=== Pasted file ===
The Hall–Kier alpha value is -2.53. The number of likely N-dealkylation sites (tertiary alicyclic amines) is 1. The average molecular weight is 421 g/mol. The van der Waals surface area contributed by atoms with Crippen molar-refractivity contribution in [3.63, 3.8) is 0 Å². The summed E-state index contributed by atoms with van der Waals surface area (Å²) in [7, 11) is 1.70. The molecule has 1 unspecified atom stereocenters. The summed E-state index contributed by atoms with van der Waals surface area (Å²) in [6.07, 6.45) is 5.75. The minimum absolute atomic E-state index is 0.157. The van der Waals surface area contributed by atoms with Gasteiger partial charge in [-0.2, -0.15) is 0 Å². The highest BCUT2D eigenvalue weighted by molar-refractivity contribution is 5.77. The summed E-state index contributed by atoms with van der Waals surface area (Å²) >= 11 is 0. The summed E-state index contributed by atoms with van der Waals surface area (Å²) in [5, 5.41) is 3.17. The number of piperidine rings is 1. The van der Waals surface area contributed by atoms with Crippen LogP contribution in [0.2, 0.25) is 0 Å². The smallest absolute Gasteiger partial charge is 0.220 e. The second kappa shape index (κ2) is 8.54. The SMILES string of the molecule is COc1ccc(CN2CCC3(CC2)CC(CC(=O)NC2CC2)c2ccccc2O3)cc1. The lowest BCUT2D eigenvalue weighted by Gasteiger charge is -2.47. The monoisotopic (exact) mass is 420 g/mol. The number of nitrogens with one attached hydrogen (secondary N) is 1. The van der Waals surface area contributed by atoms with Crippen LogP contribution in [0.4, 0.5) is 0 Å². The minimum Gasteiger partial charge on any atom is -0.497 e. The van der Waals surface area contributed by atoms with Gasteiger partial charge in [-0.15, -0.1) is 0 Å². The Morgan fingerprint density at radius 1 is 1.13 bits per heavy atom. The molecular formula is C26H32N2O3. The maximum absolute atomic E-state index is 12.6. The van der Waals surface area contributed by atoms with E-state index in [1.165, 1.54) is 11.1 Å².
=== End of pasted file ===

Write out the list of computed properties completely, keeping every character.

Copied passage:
The Hall–Kier alpha value is -2.53. The number of likely N-dealkylation sites (tertiary alicyclic amines) is 1. The average molecular weight is 421 g/mol. The van der Waals surface area contributed by atoms with Crippen molar-refractivity contribution in [3.63, 3.8) is 0 Å². The summed E-state index contributed by atoms with van der Waals surface area (Å²) in [7, 11) is 1.70. The molecule has 1 unspecified atom stereocenters. The summed E-state index contributed by atoms with van der Waals surface area (Å²) in [6.07, 6.45) is 5.75. The minimum absolute atomic E-state index is 0.157. The van der Waals surface area contributed by atoms with Gasteiger partial charge in [-0.2, -0.15) is 0 Å². The highest BCUT2D eigenvalue weighted by molar-refractivity contribution is 5.77. The summed E-state index contributed by atoms with van der Waals surface area (Å²) >= 11 is 0. The summed E-state index contributed by atoms with van der Waals surface area (Å²) in [5, 5.41) is 3.17. The number of piperidine rings is 1. The van der Waals surface area contributed by atoms with Crippen LogP contribution in [0.2, 0.25) is 0 Å². The smallest absolute Gasteiger partial charge is 0.220 e. The second kappa shape index (κ2) is 8.54. The SMILES string of the molecule is COc1ccc(CN2CCC3(CC2)CC(CC(=O)NC2CC2)c2ccccc2O3)cc1. The lowest BCUT2D eigenvalue weighted by Gasteiger charge is -2.47. The monoisotopic (exact) mass is 420 g/mol. The number of nitrogens with one attached hydrogen (secondary N) is 1. The van der Waals surface area contributed by atoms with Crippen LogP contribution in [0.4, 0.5) is 0 Å². The minimum Gasteiger partial charge on any atom is -0.497 e. The van der Waals surface area contributed by atoms with Gasteiger partial charge in [-0.15, -0.1) is 0 Å². The Morgan fingerprint density at radius 1 is 1.13 bits per heavy atom. The molecular formula is C26H32N2O3. The maximum absolute atomic E-state index is 12.6. The van der Waals surface area contributed by atoms with E-state index in [1.165, 1.54) is 11.1 Å².